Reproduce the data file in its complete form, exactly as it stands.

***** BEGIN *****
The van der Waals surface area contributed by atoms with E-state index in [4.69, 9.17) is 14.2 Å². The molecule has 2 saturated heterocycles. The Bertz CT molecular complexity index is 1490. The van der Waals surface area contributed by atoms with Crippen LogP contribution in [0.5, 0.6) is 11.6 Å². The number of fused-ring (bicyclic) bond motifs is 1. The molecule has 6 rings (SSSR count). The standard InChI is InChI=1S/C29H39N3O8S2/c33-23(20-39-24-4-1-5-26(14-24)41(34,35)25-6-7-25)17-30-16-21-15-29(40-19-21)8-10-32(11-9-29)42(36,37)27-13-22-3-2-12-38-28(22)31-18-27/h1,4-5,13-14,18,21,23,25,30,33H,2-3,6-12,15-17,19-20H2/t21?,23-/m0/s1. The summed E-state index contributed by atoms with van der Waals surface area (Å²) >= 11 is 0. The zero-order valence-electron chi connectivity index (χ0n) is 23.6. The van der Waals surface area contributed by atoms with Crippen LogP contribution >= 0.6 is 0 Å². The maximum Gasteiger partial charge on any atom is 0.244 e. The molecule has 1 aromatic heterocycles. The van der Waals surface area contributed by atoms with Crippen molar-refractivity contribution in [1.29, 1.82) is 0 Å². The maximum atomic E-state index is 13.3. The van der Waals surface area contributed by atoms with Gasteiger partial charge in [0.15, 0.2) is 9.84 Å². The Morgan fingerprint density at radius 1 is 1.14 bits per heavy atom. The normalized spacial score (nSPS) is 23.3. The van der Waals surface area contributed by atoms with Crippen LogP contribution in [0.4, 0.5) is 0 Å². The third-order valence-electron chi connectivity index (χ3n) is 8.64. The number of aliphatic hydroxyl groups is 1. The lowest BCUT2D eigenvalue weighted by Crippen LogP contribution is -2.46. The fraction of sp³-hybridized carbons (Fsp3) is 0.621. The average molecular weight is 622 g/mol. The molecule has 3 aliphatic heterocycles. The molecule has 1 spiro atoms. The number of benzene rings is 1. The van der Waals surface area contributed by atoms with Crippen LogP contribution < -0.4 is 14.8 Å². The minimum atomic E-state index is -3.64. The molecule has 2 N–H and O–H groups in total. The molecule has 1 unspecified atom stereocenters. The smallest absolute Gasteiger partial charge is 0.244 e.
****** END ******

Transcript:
The van der Waals surface area contributed by atoms with E-state index in [4.69, 9.17) is 14.2 Å². The molecule has 2 saturated heterocycles. The Bertz CT molecular complexity index is 1490. The van der Waals surface area contributed by atoms with Crippen LogP contribution in [0.5, 0.6) is 11.6 Å². The number of fused-ring (bicyclic) bond motifs is 1. The molecule has 6 rings (SSSR count). The standard InChI is InChI=1S/C29H39N3O8S2/c33-23(20-39-24-4-1-5-26(14-24)41(34,35)25-6-7-25)17-30-16-21-15-29(40-19-21)8-10-32(11-9-29)42(36,37)27-13-22-3-2-12-38-28(22)31-18-27/h1,4-5,13-14,18,21,23,25,30,33H,2-3,6-12,15-17,19-20H2/t21?,23-/m0/s1. The summed E-state index contributed by atoms with van der Waals surface area (Å²) >= 11 is 0. The zero-order valence-electron chi connectivity index (χ0n) is 23.6. The van der Waals surface area contributed by atoms with Crippen LogP contribution >= 0.6 is 0 Å². The maximum Gasteiger partial charge on any atom is 0.244 e. The molecule has 1 aromatic heterocycles. The van der Waals surface area contributed by atoms with Crippen molar-refractivity contribution in [1.29, 1.82) is 0 Å². The maximum atomic E-state index is 13.3. The van der Waals surface area contributed by atoms with Gasteiger partial charge in [0.15, 0.2) is 9.84 Å². The Morgan fingerprint density at radius 1 is 1.14 bits per heavy atom. The normalized spacial score (nSPS) is 23.3. The van der Waals surface area contributed by atoms with Crippen LogP contribution in [0.4, 0.5) is 0 Å². The third-order valence-electron chi connectivity index (χ3n) is 8.64. The number of aliphatic hydroxyl groups is 1. The lowest BCUT2D eigenvalue weighted by Crippen LogP contribution is -2.46. The fraction of sp³-hybridized carbons (Fsp3) is 0.621. The average molecular weight is 622 g/mol. The molecule has 3 aliphatic heterocycles. The molecule has 1 spiro atoms. The number of benzene rings is 1. The van der Waals surface area contributed by atoms with Crippen LogP contribution < -0.4 is 14.8 Å². The minimum atomic E-state index is -3.64. The molecule has 2 N–H and O–H groups in total. The molecule has 1 unspecified atom stereocenters. The smallest absolute Gasteiger partial charge is 0.244 e.